Ren Hang was arrested many times for his sexually explicit, joyously celebratory photography. Although he was globally renowned, he never gained the recognition he deserved in his home country, in part because he was repeatedly denied the opportunity to display his work in Beijing and throughout China.
Championed by Ai Wei Wei, and talked of as China’s answer to Ryan McGinley, Ren Hang’s photography was highly explicit, featuring nude group and solo portraits of men and women often contorted into highly performative positions. They were not models, but his friends, and increasingly, his fans, often shot in his tiny high-rise apartment. “I usually shoot my friends,” he once said. “Because strangers make me nervous.”
Ren Hang endured a long battle with depression throughout his life, an experience he would often document on his website, sometimes in the form of poetry, under a menu item titled My Depression.
One such entry from 16 July 2014, put through Google Translate, reads:
Life is indeed a
But I often feel
It seems to send the wrong man
Dries Roelens, who works for Ren Hang’s Belgian gallerist Stieglitz 19, confirmed the death today. He would have turned 30 next month.
Ren Hang was in the process of working on a major solo exhibition at Foam, Amsterdam, after receiving the Outset Exhibition Fund at Unseen Photography Festival last September.
“There’s no hierarchy between the female and the male model in his work. It’s very telling about these tendencies of sexuality and queerness in Chinese society and how his generation is dealing with it,” Kooiman said. “It’s visual poetry. It’s without limits.”
Ren, his surname, given name Hang, was born March 30, 1987, in Nong’ An, a suburb of Changchun, capital of the northeastern province of Jilin, called the “Detroit of China” for its automotive industry.
Despite a deep affection for his hometown, he left for Beijing at 17 to study advertising.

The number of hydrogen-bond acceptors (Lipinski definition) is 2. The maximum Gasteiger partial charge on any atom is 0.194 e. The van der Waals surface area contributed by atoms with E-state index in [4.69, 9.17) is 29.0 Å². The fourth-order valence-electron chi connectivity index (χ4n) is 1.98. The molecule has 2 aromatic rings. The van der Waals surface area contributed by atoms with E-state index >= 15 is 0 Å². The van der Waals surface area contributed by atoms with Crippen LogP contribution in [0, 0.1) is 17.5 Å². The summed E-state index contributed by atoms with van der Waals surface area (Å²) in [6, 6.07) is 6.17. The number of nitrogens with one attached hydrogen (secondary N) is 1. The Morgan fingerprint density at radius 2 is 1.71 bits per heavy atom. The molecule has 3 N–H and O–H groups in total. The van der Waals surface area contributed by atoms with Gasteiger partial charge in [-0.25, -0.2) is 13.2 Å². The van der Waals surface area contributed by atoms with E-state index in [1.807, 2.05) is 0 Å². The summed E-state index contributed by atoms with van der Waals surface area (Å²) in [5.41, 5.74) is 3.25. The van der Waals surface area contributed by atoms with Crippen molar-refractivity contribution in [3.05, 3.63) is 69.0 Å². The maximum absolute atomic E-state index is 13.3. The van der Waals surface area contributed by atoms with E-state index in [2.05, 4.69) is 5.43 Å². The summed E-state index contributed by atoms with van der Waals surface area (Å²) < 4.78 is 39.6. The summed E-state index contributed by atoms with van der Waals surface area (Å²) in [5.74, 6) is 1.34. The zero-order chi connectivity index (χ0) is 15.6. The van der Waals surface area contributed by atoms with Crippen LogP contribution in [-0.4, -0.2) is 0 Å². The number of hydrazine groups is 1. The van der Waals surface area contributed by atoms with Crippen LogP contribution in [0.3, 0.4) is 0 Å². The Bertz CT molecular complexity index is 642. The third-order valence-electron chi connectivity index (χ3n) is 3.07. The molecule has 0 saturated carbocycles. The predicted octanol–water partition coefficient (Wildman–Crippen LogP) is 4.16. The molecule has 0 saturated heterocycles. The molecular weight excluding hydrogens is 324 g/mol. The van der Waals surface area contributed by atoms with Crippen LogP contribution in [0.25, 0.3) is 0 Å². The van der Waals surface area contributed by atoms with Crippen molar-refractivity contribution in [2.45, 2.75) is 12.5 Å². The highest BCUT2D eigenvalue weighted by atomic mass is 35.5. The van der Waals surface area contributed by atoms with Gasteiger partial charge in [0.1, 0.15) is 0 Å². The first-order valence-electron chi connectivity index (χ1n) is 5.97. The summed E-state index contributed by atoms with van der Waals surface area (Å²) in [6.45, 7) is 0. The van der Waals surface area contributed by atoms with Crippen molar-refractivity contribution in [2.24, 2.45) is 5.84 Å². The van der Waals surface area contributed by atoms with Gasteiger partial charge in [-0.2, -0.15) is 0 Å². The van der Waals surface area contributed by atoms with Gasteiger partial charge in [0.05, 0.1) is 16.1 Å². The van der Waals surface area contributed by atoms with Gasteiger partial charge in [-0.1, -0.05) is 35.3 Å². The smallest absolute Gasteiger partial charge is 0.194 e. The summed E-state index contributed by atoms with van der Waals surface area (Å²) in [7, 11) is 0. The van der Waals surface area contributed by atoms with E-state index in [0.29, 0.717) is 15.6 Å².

He was a self-taught photographer, who bought a point-and-shoot camera and began shooting nude images of his friends as a way to “relieve boredom” while studying advertising in college.
He gained solo exhibitions in Antwerp, Athens, Bangkok, Copenhagen, Frankfurt, Hong Kong, Marseille, New York, Paris and Vienna, as well as gaining a hugely passionate organic following on platforms like Flickr, Facebook and Instagram.
He self-published seven monographs before Taschen recently published a retrospective photobook of his work, the first time an established, international publishing company had published his work.
Although he had exhibited in Beijing, and had been featured in the city’s independent magazines, he had a deeply complicated relationship with his home country.
On the times his photographs were shown to the public, it wasn’t unusual for his photos to be defaced at exhibitions or confiscated by officials. His websites were often mysteriously taken offline.
But Ren Hang was entirely disinterested in any sort of political or socially-conscious interception of his work.
“I don’t want others having the impression that Chinese people are robots with no cocks or pussies,” he told Dian Hanson, who edited the Taschen book. “Or they do have sexual genitals but always keep them as some secret treasures. I want to say that our cocks and pussies are not embarrassing at all.”
“What success means to me … I don’t know,” he told Hanson. “I wish that life can just go on. Smoothly.”
Pornographic images have been banned in the People’s Republic of China since 1949, but definitions are kept purposefully vague. But, as one of Ren Hang’s models said to Hanson, his photography helped to leaven a thirst “to break through the social taboo of nudity – for the sake of natural beauty.” May he rest in peace.
Ren Hang’s Instagram feed is here. And his website is here.